- Retirement Plan: Ninety-three percent of employers offer a traditional 401k. Yet, you may be worried about start-up costs for a 401k and administration these plans require. Start-up costs for a 401k generally run between $500 and $2,000. But if you decide to outsource administration to handle the complexities involved with managing a 401k, you’ll also need to pay a third-party administrator, who may charge anywhere from $750 to $3,000 a year. If these fees are too high, you may consider a SIMPLE IRA. This can be a good choice for smaller companies with 100 or fewer employees who don’t want to pay a 401k’s annual administrative fees and want limited annual reporting and testing requirements.
8. Finding and Hiring Employees
As a first time business owner, you may not plan on hiring workers right away. But if you do, you’ll want to make sure you bring on the right employees for your position and culture. That involves advertising for open jobs, holding interviews, and running background checks. You may want to consider an outsourced recruiter if you don’t have the time or expertise to handle these tasks yourself.
You’ll also want to make your offer attractive with benefits like we just discussed as well as competitive wages. You can help make sure your salaries are in line by using either paid market surveys or free resources like the Bureau of Labor Statistics to find a range for various positions.
Lastly, once an employee accepts an offer, be prepared to onboard them with as positive an experience as possible since employees who rate their onboarding experience as “highly effective” are 18 times more likely to feel highly committed to their organization. To help assimilate new workers into your culture and ensure they have the right tools to ramp up quickly, there are several steps you can take:
- Provide an introduction to the job and performance expectations
- Share procedure manuals, if applicable
- Explain work rules
- Share the employee handbook
- Introduce the employee to their work area
- Go over payroll procedures
- Provide benefit information and required notices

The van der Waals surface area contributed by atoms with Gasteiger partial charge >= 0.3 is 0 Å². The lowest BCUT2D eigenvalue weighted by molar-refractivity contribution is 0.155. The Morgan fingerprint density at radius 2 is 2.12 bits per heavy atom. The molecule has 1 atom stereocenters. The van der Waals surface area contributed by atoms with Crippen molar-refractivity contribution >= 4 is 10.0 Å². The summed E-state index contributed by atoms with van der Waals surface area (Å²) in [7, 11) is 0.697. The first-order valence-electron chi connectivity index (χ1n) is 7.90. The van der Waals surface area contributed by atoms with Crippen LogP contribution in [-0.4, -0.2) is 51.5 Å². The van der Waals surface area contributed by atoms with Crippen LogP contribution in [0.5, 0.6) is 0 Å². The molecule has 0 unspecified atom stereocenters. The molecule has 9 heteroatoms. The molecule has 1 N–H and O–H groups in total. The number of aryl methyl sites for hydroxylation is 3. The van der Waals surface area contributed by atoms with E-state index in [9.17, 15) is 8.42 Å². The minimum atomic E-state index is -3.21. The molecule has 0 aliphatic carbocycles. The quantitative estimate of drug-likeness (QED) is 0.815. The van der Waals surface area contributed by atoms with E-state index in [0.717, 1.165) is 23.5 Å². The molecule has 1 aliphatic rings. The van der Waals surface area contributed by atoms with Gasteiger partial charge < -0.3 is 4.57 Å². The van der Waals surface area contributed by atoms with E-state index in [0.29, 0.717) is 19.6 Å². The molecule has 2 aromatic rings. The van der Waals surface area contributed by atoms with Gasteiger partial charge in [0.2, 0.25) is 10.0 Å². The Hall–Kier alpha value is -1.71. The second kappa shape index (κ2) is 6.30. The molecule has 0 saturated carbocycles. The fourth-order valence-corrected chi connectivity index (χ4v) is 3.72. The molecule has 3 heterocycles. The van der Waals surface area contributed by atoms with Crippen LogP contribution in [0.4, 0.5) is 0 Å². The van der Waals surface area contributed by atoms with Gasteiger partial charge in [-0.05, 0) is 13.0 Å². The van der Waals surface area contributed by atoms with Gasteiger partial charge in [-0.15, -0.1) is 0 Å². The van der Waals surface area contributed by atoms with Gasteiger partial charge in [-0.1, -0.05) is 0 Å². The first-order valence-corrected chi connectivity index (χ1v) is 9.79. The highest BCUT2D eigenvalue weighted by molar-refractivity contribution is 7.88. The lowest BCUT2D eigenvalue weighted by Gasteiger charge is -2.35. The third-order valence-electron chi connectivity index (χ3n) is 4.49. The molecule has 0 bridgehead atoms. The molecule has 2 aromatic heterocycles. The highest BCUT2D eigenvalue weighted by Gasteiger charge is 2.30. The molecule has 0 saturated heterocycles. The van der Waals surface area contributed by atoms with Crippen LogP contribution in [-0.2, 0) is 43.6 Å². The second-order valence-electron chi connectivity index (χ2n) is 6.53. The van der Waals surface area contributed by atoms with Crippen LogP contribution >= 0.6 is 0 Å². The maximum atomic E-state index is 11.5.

- Provide necessary items to employees like keys or a computer
- Get completed forms from the employee
9. First-Time Business Owner Funding and Banking
Since you’ll want to keep your personal and business accounts separate, you should open both a checking and savings account for your business. Look for options with low monthly fees, a convenient location or good online or mobile apps, and additional products you may need like loans.
Speaking of loans, since start-up costs can run around $3,000 for a microbusiness, you may want to think about how you’re going to fund your business. That could mean a small business loan, self-funding, or seeking investors. You’ll want to carefully consider your options based on the amount of control you want to maintain over your business as well as the personal risk you’re willing to take.
10. Other Considerations
In addition to the tasks we’ve described here, there are other steps to take to ensure a successful start for your new business. These include having a business plan, marketing to potential customers, including having a great website and elevator pitch, and providing exceptional customer service that can generate referrals to friends and colleagues.,
Starting Off Right As A First-Time Business Owner
By considering these 10 factors, you’ll be in a good position to get your new venture up and running. But since there’s so much to think about when starting a business, you may want some help with some or all of the steps, and want to consider outsourcing things like payroll, benefits, and recruiting.
If this sounds like you, Complete Payroll Solutions can partner with you to provide the personal guidance and tailored solutions you need to start strong. Visit our dedicated startups page to learn more about how we can help get you set up to succeed.